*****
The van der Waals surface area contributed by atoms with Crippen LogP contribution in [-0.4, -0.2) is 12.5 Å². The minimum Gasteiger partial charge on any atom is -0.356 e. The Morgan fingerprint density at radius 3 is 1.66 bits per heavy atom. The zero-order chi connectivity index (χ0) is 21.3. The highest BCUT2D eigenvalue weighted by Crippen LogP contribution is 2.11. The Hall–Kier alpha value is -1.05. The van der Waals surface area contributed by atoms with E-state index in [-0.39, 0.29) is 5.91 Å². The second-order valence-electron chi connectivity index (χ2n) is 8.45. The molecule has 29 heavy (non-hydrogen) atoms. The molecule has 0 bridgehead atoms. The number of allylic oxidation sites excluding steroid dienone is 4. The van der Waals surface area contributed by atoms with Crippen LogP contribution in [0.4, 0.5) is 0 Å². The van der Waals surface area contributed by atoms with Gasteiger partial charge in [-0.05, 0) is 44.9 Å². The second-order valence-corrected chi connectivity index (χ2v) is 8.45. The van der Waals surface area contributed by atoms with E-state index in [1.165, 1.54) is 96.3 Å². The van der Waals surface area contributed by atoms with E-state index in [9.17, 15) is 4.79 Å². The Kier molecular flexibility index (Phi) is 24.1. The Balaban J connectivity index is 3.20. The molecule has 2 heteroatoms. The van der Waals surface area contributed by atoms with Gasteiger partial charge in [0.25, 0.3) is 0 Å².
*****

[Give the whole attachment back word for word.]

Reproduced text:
The van der Waals surface area contributed by atoms with Crippen LogP contribution in [-0.4, -0.2) is 12.5 Å². The minimum Gasteiger partial charge on any atom is -0.356 e. The Morgan fingerprint density at radius 3 is 1.66 bits per heavy atom. The zero-order chi connectivity index (χ0) is 21.3. The highest BCUT2D eigenvalue weighted by Crippen LogP contribution is 2.11. The Hall–Kier alpha value is -1.05. The van der Waals surface area contributed by atoms with E-state index in [-0.39, 0.29) is 5.91 Å². The second-order valence-electron chi connectivity index (χ2n) is 8.45. The molecule has 29 heavy (non-hydrogen) atoms. The molecule has 0 bridgehead atoms. The number of allylic oxidation sites excluding steroid dienone is 4. The van der Waals surface area contributed by atoms with Crippen LogP contribution in [0.4, 0.5) is 0 Å². The van der Waals surface area contributed by atoms with Gasteiger partial charge in [-0.05, 0) is 44.9 Å². The second-order valence-corrected chi connectivity index (χ2v) is 8.45. The van der Waals surface area contributed by atoms with E-state index in [1.165, 1.54) is 96.3 Å². The van der Waals surface area contributed by atoms with E-state index in [9.17, 15) is 4.79 Å². The Kier molecular flexibility index (Phi) is 24.1. The Balaban J connectivity index is 3.20. The molecule has 2 heteroatoms. The van der Waals surface area contributed by atoms with Gasteiger partial charge in [0.25, 0.3) is 0 Å².